Click the photos to learn more

    Updated May 14, 2019
    Credit: Jo Bruni, Emma Barnett, Asher Klein, Dan Macht, Kelly Zegers / NBC;  Photos: Getty Images

    How You Can Have a Question Asked During the Miami Debates

    NBC News is collecting questions from viewers, some of which will be read during the debates by the five moderators

    Submit yours below.

     

    How Candidates Qualify for the First Two Democratic Presidential Primary Debates

    In February, the DNC published specific debate guidelines spelling out what  candidates have to do to participate. 

    Democratic candidates may qualify for the first and second debate by meeting one of the two following sets of criteria:

    Criteria 1- Polling Method: Participants must register 1% or more support in three polls (which may be national polls, or polls in Iowa, New Hampshire, South Carolina, and/or Nevada) publicly released between Jan. 1, 2019, and 14 days prior to the date of the debate. Qualifying polls will be limited to those sponsored by one or more of the following organizations/institutions: Associated Press, ABC News, CBS News, CNN, Des Moines Register, Fox News, Las Vegas Review Journal, Monmouth University, NBC News, New York Times, National Public Radio (NPR), Quinnipiac University, Reuters, University of New Hampshire, Wall Street Journal, USA Today, Washington Post, Winthrop University. Any candidate’s three qualifying polls must be conducted by different organizations, or if by the same organization, must be in different geographical areas.

    Criteria 2 - Grassroots Fundraising Method: Candidates may qualify for the debate by demonstrating that the campaign has received donations from at least (1) 65,000 unique donors; and (2) a minimum of 200 unique donors per state in at least 20 U.S. states.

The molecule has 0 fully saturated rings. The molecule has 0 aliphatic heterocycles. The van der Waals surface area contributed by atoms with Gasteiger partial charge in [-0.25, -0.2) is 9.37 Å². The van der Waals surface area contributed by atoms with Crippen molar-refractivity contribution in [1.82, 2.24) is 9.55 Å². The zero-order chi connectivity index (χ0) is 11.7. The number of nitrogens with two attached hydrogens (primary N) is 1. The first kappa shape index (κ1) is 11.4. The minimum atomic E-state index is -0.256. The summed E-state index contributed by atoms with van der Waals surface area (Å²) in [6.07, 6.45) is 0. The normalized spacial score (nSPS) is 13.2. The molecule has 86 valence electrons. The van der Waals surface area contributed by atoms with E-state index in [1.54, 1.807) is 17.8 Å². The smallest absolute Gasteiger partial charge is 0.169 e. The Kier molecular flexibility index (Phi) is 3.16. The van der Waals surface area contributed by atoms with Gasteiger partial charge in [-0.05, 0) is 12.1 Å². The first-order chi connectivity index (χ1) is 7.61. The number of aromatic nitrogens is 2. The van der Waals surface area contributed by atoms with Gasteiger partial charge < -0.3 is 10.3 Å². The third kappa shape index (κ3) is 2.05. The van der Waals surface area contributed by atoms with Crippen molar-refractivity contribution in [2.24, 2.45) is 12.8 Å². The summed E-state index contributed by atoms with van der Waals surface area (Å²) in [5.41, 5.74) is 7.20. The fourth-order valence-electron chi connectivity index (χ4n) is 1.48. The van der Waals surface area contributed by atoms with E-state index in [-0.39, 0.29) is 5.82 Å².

If more than 20 candidates qualify, here is how a tiebreaker would work, according to NBC News. Candidates who meet both the polling and fundraising criteria would get preference. If that still doesn't winnow the field, then preference goes to candidates with the highest polling average.    

    How Candidates Will be Selected for Future 2020 Presidential Debates

    For the third debate, the DNC is essentially doubling the polling and fundraising thresholds set for the first two debates — and requiring candidates to meet both standards, instead of just one or the other, NBC News reported.

    Candidates will need to register at least 2 percent in four major polls conducted this summer and receive donations from at least 130,000 individual donors, including at least 400 in 20 states.

    Who Will Moderate the 2020 Presidential Debates?

    There will be five moderators for the first debate: "TODAY" co-anchor and NBC News chief legal analyst Savannah Guthrie, "NBC Nightly News" and "Dateline" anchor Lester Holt, "Meet the Press" moderator and NBC News political director Chuck Todd, MSNBC host Rachel Maddow and "Noticias Telemundo" and "NBC Nightly News Saturday" anchor José Diaz-Balart. 

    Holt will moderate for both hours. Guthrie and Diaz-Balart will co-moderate for the first hour, while Todd and Maddow will join Holt for the second hour, NBC News said. 

    No information has been revealed by the DNC on the question format. 

    Specific hosts and moderators have not yet been revealed for subsequent debates.

    The DNC has said it will have at least one female and non-white moderator at each Democratic presidential debate.

    "The DNC is committed to an inclusive and fair debate process," DNC senior adviser Mary Beth Cahill told Refinery29, which first reported the debates will have at least one female moderator. "That means that all 12 DNC sanctioned debates will feature a diverse group of moderators and panelists including women and people of color, ensuring that the conversations reflect the concerns of all Americans."

    HuffPost later reported that the debates will also include at least one person of color as a moderator, who could also be the same person as the female moderator.